L O A D I N G

Even under the best conditions, developing an interactive project is no easy task. Project members need to watch out for a number of key points in the development process that can lead to a project’s success or disaster. Here are just a few crucial points of consideration.

Designing and Gathering Requirements

Before you construct a building, you need a blueprint, and the same applies in development. The client and development team need to collaborate on an accurate, clear, well-written specification before putting finger to keyboard. This specification should be the product of conversations with key stakeholders from many different areas within the client’s organization.

It’s especially important that you reach a decision on the project’s form factors well before you exit this phase. Deciding that the project needs to be expanded to more devices halfway through development can exponentially grow your timeline.

Once you’ve collected these requirements, you also need to carefully contemplate how they’ll be achieved technologically. Choosing the right development platform, services and application programming interfaces (APIs) to deliver the project on budget and on time is the clearest path to success–but choosing the wrong ones is a recipe for disaster.

What’s more, the decisions in terms of requirements and technology need to be clearly communicated to your internal or external design team. It’s crucial that both parties are on the same page so that the design team doesn’t come up with something that’s unrealistic in terms of time, budget or technology.

Finally the most important step in the process of all is to define how the client will measure success.  Without a clear metric for how the client will feel comfortable with the end result of the project and happy with it,  all the items in this checklist may be for naught.

Addressing Expectations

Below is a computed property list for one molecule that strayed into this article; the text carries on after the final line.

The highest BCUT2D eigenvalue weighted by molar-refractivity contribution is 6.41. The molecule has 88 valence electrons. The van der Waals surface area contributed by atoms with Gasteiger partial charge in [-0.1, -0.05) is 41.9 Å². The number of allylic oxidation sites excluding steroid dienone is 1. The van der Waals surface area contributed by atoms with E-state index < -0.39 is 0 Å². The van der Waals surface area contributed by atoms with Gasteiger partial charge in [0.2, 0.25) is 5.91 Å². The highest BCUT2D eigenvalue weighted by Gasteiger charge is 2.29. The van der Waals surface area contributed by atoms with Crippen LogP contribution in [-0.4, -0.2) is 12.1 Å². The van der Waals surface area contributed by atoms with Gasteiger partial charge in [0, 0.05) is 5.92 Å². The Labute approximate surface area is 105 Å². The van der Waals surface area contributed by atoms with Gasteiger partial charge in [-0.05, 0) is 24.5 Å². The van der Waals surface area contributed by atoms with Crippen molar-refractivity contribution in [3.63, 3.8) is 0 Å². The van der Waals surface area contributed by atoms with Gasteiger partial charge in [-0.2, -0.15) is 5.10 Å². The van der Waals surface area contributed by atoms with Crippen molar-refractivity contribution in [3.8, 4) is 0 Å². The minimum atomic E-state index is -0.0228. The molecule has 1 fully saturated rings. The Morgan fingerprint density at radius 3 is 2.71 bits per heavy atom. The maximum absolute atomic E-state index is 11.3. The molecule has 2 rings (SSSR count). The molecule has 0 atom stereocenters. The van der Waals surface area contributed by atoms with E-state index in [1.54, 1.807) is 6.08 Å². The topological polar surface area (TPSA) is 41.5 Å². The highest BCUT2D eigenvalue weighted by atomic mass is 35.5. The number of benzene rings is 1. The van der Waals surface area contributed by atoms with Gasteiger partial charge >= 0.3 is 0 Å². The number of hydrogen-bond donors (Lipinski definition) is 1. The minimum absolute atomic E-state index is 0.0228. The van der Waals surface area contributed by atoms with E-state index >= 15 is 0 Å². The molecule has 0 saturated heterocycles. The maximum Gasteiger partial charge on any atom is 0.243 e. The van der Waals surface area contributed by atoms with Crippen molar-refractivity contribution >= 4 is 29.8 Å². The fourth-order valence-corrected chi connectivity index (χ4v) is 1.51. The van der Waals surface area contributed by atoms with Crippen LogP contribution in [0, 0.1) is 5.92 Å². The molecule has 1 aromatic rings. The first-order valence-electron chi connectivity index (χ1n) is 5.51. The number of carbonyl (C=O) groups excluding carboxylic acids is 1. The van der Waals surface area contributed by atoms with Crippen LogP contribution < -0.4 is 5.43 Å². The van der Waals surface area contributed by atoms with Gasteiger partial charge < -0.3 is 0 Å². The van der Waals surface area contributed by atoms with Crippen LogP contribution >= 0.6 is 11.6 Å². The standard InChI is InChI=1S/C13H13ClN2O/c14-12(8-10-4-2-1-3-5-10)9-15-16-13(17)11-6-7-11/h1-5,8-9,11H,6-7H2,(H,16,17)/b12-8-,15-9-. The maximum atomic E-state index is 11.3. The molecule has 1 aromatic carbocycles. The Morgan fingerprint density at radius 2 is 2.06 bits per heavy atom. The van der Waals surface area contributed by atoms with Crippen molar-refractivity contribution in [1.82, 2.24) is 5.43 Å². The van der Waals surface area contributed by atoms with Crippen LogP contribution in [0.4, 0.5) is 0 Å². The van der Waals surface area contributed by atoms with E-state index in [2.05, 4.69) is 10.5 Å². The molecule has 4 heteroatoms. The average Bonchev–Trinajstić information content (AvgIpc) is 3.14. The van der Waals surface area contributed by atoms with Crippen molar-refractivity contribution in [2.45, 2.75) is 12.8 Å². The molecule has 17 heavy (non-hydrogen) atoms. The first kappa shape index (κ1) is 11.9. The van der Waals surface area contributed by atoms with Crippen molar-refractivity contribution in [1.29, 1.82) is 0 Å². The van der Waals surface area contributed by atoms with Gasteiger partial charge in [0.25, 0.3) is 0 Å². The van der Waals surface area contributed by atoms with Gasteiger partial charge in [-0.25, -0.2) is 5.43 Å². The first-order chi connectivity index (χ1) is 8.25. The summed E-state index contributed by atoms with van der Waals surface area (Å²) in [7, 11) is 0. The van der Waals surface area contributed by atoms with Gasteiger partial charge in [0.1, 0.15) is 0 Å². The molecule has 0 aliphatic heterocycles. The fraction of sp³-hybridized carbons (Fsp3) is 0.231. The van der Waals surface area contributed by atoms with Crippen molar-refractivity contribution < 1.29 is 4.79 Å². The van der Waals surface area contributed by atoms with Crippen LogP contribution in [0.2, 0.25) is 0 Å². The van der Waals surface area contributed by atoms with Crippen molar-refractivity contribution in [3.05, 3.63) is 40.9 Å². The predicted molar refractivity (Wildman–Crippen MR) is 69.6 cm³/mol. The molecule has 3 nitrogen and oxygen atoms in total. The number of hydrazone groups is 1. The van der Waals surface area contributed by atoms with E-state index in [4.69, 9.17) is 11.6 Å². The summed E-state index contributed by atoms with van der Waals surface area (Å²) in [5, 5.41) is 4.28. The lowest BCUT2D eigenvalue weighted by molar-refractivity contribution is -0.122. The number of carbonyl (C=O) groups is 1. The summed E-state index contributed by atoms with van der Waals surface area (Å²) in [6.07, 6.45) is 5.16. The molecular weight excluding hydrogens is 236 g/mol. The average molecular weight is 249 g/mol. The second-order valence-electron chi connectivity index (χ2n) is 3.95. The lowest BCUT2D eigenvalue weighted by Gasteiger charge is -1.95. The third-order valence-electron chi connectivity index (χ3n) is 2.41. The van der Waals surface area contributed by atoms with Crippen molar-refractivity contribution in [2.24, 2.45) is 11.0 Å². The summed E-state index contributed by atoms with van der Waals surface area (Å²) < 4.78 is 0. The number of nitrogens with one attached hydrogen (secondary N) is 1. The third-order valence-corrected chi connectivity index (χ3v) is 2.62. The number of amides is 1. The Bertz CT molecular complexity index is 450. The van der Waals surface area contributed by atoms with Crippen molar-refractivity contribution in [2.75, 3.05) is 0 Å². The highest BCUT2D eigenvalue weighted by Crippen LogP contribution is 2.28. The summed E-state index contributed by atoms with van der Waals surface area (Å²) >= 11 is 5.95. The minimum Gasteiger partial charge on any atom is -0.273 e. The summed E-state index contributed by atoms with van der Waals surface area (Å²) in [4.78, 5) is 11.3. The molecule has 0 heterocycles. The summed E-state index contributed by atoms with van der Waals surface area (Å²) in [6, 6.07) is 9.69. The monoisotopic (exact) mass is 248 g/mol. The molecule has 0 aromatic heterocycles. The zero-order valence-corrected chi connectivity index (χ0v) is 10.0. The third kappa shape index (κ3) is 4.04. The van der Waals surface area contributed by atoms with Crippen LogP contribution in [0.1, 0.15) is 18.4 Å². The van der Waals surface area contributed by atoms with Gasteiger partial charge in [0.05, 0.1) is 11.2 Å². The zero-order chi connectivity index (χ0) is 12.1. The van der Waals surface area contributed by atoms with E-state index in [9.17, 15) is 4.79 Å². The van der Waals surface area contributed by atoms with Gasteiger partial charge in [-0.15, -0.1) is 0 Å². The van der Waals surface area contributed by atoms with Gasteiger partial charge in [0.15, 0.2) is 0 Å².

Once the spec and design phase is complete, the task of keeping the project on target begins. The project’s path and communications channels both need to be managed in order to be sure that the client’s expectations are addressed. At the same time, the client needs to understand what they’re seeing and how it pertains to the original specification.

This task only becomes more difficult when you introduce an ad agency between the client and the development team. With more people in the loop, developers need to effectively convey what’s being done to their contacts at both the client and the ad agency.

Development Process

Writing good software is no easy task even without time and budgetary constraints. Rather than hacking something together, developers need to come up with code and architecture that will be maintainable and extensible into the foreseeable future.

Unfortunately, this is easier said than done. Even a simple syntax error or typo can introduce bugs into the application that require an inordinate amount of time to chase down. Team members need to think collaboratively in a multi-person or multi-team environment rather than impulsively creating changes that ultimately need to be cleaned up by someone else.